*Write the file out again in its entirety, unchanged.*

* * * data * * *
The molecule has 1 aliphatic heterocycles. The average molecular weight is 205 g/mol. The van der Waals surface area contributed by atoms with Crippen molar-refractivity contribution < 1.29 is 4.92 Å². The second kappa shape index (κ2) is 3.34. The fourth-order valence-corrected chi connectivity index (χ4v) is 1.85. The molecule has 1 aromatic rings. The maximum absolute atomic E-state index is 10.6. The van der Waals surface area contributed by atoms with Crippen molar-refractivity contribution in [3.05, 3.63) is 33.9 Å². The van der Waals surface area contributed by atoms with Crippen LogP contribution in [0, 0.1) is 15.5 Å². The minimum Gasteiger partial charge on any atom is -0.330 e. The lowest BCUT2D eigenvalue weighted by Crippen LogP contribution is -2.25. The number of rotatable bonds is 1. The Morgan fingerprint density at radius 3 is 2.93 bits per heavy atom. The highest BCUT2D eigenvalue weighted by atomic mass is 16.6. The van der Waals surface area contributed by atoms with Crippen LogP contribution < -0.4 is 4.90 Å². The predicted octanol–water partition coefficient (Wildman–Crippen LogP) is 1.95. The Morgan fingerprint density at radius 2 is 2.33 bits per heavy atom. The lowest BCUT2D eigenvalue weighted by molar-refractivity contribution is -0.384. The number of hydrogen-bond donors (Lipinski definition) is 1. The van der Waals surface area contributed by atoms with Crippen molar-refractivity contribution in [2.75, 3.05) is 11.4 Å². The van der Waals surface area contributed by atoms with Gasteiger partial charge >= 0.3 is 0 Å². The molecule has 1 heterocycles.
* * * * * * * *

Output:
The molecule has 1 aliphatic heterocycles. The average molecular weight is 205 g/mol. The van der Waals surface area contributed by atoms with Crippen molar-refractivity contribution < 1.29 is 4.92 Å². The second kappa shape index (κ2) is 3.34. The fourth-order valence-corrected chi connectivity index (χ4v) is 1.85. The molecule has 1 aromatic rings. The maximum absolute atomic E-state index is 10.6. The van der Waals surface area contributed by atoms with Crippen molar-refractivity contribution in [3.05, 3.63) is 33.9 Å². The van der Waals surface area contributed by atoms with Crippen LogP contribution in [0, 0.1) is 15.5 Å². The minimum Gasteiger partial charge on any atom is -0.330 e. The lowest BCUT2D eigenvalue weighted by Crippen LogP contribution is -2.25. The number of rotatable bonds is 1. The Morgan fingerprint density at radius 3 is 2.93 bits per heavy atom. The highest BCUT2D eigenvalue weighted by atomic mass is 16.6. The van der Waals surface area contributed by atoms with Crippen LogP contribution < -0.4 is 4.90 Å². The predicted octanol–water partition coefficient (Wildman–Crippen LogP) is 1.95. The Morgan fingerprint density at radius 2 is 2.33 bits per heavy atom. The lowest BCUT2D eigenvalue weighted by molar-refractivity contribution is -0.384. The number of hydrogen-bond donors (Lipinski definition) is 1. The van der Waals surface area contributed by atoms with Crippen molar-refractivity contribution in [2.75, 3.05) is 11.4 Å². The van der Waals surface area contributed by atoms with Gasteiger partial charge >= 0.3 is 0 Å². The molecule has 1 heterocycles.